Reform of government regulation of private business has been considered a cornerstone of good governance and a necessary condition for economic growth. Part of regulatory reform is reducing and streamlining administrative or procedural regulations imposed on business by government bureaucracies. Such regulations impose burdens on firms in terms of the time and effort required to file forms, delays in processing documents and applications and in granting approvals, transactional costs if charges are levied, and obstacles resulting from arbitrary decisions by government officials during the process. The chapter will consider the burdens on business caused by regulatory procedures imposed by bureaucracy in the countries of Southeast Asia, and how the reform of such procedures has varied across region, with a particular focus on certain key business functions, viz. starting a business, importing and exporting, paying taxes, and constructing a commercial building. The chapter will posit explanations of why such variation exists and will discuss links between reform of regulatory procedures and the level of social and economic development of a country. In conclusion, the scope for reform of regulatory procedures in those countries where they remain especially burdensome, will be examined, with consideration given to what reforms are necessary and feasible.
Although the “Administrative Reform Program” was initiated by former Premier Lian Chain in 1993, the comprehensive “Government Reinvention” programs which emphasized the notion of entrepreneurial government were proposed and implemented by former Premier Vincent Shiew in 1998, and similar reform strategies and designs have been followed by the DPP administration since 2000. Despite the continuity in reform efforts, full-scale reform assessment based on concrete empirical evidences is still difficult to be found. The proposed study attempts to evaluate the results of government reform in Taiwan's local government by focusing on one major question: Have local governments in Taiwan become “smaller and better”? This question will be addressed by looking at indicators in three areas: changes in the size of local government in terms of human and financial resources, changes in the level of corruption, and changes in citizen's evaluation of the performance of local government. It is argued that the progress of government reform at the local level is slow, and the tentative evaluation show warning signals.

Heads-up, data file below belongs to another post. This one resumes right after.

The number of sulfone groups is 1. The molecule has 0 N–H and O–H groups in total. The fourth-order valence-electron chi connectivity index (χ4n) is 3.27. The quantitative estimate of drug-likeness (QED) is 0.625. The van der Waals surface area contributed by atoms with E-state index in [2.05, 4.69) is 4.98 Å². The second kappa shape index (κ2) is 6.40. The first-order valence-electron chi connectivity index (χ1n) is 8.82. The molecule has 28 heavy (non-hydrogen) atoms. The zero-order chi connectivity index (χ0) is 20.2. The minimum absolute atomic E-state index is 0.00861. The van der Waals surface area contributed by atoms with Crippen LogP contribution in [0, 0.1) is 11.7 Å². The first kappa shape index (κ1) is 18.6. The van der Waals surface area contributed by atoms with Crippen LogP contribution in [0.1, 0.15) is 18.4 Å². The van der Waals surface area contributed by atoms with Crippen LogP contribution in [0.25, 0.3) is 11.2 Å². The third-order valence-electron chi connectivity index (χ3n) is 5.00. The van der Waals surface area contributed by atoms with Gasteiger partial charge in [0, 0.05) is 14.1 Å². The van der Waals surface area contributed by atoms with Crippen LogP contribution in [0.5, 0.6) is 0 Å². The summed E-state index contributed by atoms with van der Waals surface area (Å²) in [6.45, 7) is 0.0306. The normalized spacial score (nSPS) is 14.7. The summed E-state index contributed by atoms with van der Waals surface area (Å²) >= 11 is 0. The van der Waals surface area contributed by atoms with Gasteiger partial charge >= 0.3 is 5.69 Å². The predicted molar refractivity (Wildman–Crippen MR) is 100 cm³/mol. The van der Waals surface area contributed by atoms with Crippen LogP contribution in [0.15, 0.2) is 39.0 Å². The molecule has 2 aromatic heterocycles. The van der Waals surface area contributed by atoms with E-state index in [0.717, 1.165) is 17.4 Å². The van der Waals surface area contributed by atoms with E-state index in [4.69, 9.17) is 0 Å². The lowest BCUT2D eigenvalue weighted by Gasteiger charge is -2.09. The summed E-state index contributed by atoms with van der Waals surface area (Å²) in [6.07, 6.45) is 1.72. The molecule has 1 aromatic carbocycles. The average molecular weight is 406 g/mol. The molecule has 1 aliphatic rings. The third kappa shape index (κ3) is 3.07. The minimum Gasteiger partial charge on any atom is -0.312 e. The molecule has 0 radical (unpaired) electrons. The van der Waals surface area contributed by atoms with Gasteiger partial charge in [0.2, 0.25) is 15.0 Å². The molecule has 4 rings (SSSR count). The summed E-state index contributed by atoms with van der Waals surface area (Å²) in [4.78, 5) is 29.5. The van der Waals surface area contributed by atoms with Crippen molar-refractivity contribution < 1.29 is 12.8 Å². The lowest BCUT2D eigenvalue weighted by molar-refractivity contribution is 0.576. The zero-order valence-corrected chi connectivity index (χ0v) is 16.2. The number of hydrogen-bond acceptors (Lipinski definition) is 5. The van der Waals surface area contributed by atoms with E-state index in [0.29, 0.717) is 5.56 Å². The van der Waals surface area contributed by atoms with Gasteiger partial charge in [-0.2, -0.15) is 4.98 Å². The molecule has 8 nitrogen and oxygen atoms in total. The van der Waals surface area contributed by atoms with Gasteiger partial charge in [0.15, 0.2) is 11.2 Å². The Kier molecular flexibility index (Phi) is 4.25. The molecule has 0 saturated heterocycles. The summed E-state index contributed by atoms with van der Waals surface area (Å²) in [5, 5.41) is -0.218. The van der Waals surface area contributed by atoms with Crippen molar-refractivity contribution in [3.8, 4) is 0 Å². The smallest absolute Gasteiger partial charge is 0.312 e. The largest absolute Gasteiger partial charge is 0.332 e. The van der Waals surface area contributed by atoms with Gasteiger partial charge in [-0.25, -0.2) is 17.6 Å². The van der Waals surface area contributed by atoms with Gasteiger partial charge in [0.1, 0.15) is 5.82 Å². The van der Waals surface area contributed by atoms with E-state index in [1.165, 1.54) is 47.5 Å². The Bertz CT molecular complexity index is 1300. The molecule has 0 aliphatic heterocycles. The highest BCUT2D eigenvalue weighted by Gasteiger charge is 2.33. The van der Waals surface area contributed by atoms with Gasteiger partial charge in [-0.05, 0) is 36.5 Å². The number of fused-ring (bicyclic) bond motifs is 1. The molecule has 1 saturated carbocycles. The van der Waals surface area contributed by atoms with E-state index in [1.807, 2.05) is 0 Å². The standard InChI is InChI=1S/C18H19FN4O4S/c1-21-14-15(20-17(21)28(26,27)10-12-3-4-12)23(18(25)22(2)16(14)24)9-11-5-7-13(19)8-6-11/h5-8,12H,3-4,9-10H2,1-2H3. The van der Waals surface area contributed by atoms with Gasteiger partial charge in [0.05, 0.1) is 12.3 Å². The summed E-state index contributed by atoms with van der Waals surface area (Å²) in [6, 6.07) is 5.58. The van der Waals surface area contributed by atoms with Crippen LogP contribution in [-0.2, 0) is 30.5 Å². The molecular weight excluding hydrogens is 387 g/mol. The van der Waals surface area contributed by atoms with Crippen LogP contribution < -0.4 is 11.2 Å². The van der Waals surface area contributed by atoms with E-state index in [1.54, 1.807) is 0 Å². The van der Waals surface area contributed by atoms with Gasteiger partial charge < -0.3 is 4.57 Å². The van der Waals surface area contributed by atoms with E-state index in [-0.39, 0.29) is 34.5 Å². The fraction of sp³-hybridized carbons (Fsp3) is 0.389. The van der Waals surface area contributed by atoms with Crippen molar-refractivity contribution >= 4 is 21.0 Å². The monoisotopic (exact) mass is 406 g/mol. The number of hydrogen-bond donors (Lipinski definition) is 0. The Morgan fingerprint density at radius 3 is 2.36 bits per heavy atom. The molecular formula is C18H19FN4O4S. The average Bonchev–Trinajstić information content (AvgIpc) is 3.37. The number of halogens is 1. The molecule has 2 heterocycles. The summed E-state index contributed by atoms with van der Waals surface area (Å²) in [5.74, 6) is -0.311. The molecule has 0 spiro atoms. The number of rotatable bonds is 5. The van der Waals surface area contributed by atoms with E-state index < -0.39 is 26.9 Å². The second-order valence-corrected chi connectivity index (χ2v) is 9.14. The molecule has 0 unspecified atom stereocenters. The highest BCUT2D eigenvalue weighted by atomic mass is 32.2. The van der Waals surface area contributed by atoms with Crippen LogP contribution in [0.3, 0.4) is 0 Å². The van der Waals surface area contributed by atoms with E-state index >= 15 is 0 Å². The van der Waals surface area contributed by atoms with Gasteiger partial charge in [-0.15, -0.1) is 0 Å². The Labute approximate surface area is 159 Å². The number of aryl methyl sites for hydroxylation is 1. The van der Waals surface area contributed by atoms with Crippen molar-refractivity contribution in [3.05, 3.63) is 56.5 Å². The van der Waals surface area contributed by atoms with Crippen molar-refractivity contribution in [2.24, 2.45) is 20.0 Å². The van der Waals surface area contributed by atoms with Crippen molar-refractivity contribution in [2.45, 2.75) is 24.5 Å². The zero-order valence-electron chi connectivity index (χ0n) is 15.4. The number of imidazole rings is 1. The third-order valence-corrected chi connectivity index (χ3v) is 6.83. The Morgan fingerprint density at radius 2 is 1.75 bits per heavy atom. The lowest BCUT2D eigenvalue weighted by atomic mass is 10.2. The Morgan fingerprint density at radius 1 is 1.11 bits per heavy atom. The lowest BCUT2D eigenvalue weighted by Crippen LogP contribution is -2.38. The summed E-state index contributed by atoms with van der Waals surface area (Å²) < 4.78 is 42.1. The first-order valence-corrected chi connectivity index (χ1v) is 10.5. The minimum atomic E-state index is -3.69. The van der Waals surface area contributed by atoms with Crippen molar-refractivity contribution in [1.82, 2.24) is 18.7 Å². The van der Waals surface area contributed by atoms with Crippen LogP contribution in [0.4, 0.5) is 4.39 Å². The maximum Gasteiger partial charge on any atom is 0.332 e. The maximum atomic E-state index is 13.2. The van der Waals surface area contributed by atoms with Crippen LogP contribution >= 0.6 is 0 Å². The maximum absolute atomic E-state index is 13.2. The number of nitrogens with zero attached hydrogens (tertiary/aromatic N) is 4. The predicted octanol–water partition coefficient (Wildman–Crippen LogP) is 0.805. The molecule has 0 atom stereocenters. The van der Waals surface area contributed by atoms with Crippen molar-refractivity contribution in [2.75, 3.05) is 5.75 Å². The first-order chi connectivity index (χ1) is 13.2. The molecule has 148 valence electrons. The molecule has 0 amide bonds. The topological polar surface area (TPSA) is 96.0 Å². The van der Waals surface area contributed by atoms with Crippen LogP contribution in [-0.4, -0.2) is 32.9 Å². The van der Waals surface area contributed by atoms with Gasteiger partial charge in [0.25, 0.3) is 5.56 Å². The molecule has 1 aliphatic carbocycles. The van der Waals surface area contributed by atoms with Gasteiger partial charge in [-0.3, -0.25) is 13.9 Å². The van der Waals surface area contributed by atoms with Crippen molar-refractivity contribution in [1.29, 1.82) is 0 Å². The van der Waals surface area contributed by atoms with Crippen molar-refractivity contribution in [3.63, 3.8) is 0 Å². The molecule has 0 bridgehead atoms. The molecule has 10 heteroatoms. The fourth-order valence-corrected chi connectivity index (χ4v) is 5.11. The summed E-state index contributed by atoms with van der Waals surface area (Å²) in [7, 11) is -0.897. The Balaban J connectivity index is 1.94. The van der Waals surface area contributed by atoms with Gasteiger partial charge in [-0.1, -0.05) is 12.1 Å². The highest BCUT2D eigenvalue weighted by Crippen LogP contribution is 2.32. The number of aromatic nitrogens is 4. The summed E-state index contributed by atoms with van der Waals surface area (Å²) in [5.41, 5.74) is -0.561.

Since South Korea gained a substantial degree of political and economic development, the South Korean government has tried to eradicate corruption by introducing institutional frameworks in addition to a number of new laws and institutions. As a matter of fact, the Transparency International's Corruption Perceptions Index score of South Korea is improving over time, but it still far behind other leading countries. The purpose of this chapter is to review the South Korean government's efforts at curbing corruption. This chapter first reviews the development of major anti-corruption infrastructure such as the anti-corruption legislation and the South Korean government's independent agency for anti-corruption, followed by discussion of the development of major anti-corruption measures, the international evaluation on corruption, and the role of civil society in curbing corruption. After that, there is a discussion of policy implications and the conclusion.
The purpose of this chapter is to investigate citizen attitudes toward control of corruption, their trust in government, and the relationship between trust and corruption in order to determine whether these factors are conducive to governance reform. The sample consists of 3,600 respondents surveyed in late 2005–early 2006 in the north and northeast regions of Thailand. The findings indicate that almost three-quarters of the respondents said that petty and routine corruption was unacceptable; only one-third said they trusted or somewhat trusted public officials. Trust and control of corruption attitudes are positively, although weakly, correlated. The findings suggest that citizen attitudes toward corruption and their levels of trust in government are not antithetical to the notion of good governance. The data reveal considerable variation, however. Using partial correlation analysis, education and urban–rural distinctions are identified as key: persons with higher educational attainment and urban inhabitants are more likely to state that petty and routine corruption is unacceptable, and they are less likely to trust public officials, than persons with less education or persons living in rural areas. Gender and age have surprisingly little effect.